Some things that correlate with my experience:
The 70% of HRR (Heart Rate Range) is a good marker for where the Recovery Zone ends
(training much above this for any length of time means you're not recovering; recovering here means rowing/training gently enough to be able to train hard the following day)
Before I learned to train by HR, and prioritise active recovery, I used to over-train on the recovery days, and end up losing performance over time.
When I learned to recover properly, I could sustain far more overall distance, still train at least as hard on the hard days, and improve over time, and I set a load of PBs as a result.
I tend to row at constant pace, unless I've got the pacing totally wrong. For me, when I'm doing HR capped, I try not to exceed the cap, but resort to Av HR staying under as a last resort.
But I'd avoid 'pushing it' too much, as it's obvious you might fail to recover properly.
I also quite often will use stepped paces, (row at higher, then step down) and if my HR is high (exceeding target), I'll step down earlier. This way makes it easy to adjust on-the-fly.
There's a limit to how far you can go, even at recovery or below and still count as recovering. When untrained, rowing a HM or FM will obviously not work as recovery, even if you keep the HR lower.
Once you get trained/conditioned, it can be surprising how far you can row and still be recovering OK, but clearly you don't want to be right on the limit all the way.
When conditioned, I will use HM distances at lower intensity as recovery day sessions, just won't push it too much.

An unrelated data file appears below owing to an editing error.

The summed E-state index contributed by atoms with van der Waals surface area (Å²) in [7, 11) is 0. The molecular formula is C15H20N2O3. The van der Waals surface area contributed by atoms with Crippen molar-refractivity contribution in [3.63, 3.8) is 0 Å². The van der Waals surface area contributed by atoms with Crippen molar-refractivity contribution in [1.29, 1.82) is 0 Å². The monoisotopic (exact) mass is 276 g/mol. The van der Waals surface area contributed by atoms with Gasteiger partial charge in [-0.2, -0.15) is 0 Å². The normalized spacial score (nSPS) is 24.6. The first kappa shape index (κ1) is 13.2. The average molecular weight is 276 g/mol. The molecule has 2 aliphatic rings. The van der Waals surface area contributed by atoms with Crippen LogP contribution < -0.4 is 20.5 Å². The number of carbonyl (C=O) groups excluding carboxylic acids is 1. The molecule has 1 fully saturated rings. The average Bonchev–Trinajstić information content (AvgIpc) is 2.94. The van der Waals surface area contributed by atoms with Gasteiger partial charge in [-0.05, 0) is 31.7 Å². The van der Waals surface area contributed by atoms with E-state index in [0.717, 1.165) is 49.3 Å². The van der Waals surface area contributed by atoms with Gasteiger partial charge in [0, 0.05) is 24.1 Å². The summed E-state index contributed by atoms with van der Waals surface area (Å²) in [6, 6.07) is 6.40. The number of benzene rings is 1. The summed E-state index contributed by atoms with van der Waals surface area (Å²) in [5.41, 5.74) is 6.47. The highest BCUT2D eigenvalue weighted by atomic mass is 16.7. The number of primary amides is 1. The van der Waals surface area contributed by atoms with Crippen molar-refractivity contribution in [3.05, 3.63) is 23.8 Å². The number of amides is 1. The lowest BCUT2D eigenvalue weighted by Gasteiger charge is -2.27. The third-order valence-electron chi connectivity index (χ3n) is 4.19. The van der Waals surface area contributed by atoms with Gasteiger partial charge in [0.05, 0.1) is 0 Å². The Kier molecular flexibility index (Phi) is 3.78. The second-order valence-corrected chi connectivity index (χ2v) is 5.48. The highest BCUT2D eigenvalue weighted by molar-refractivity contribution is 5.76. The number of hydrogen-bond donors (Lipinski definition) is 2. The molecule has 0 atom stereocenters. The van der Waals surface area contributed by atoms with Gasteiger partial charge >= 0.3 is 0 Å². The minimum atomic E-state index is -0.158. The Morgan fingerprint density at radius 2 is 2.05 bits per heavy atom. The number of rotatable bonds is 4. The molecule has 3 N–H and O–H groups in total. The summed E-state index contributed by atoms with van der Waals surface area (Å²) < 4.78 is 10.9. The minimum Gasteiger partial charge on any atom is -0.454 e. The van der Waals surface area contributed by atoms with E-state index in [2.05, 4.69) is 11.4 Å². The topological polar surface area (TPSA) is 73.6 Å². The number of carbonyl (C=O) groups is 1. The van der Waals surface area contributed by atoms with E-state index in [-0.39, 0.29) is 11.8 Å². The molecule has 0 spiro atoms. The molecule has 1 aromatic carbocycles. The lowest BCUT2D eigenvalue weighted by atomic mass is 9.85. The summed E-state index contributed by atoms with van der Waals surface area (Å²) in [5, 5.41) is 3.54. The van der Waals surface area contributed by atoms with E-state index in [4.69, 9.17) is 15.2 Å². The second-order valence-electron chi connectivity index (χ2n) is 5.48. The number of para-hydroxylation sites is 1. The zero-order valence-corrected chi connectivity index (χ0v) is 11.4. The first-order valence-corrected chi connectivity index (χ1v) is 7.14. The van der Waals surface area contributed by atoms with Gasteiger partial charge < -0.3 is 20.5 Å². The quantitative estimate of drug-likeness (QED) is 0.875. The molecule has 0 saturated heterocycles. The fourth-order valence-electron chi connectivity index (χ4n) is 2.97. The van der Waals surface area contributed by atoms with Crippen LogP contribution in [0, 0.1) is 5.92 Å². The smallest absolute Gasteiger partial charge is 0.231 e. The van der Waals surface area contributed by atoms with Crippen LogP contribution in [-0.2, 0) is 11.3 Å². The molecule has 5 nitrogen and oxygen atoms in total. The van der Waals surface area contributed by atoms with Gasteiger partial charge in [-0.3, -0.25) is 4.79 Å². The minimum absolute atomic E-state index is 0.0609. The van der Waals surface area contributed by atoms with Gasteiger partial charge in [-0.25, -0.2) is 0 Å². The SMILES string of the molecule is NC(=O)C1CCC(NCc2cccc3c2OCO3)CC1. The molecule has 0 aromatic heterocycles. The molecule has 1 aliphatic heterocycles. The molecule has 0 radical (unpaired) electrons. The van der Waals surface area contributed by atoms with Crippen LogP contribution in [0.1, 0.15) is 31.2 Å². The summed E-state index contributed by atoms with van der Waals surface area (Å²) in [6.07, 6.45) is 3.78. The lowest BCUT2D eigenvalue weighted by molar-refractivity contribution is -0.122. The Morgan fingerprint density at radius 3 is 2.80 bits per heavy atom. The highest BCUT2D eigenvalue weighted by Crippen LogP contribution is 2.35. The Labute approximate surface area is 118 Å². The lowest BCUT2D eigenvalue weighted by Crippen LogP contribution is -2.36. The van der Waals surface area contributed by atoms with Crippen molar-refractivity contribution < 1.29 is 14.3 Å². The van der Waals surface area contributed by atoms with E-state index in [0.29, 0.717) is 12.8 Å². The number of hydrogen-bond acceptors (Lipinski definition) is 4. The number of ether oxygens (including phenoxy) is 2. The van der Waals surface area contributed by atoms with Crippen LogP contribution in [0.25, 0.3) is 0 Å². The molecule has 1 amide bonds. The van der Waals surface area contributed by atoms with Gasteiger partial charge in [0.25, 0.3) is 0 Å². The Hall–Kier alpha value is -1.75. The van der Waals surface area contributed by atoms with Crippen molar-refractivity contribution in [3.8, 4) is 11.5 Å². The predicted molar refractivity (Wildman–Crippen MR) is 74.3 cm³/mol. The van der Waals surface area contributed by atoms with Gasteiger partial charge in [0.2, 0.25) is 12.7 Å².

Sometimes I might even use a HM at near threshold on a recovery day, especially if the HARD days are relatively short distances.
Sometimes I might do a minor short sprint (at the end of long steady state) on a recovery day just to mix it up, but you have to be careful.
Listen to your body (although be prepared to ignore it, if the HR is nice and low and telling you you're OK, even if your head doesn't think so)
Consistency is everything for me.
When doing long steady state, you get a lot more HR drift when it is hot - it is an obvious side-effect of dehydration. If you see a relatively sudden increase after a long period, it usually tells you you're getting low on fluid (or possibly carbs).
When well conditioned (and it's not too hot) I can sometimes do long distances without any HR drift. I sometime even get an inflection (drop in HR between 20 mins and 60)
The anaerobic threshold does seem to be moveable (for me, anyway), rather than linked to a specific HR %age; if I train at high intensity a lot, I become a lot more tolerant of high HRs, and able to sustain them a lot longer before having to back off. Conversely, if I haven't done any high intensity, I'm unable to tolerate the high-end anywhere near as well (although it also tends to mean you hit higher Max HR in sessions). I've also seen a lot of HR data suggesting that high-end athletes can sustain very high HR for amazing lengths of time.
There's probably more, but I have to finish now...
5'11", 50 - older, slower, greyer...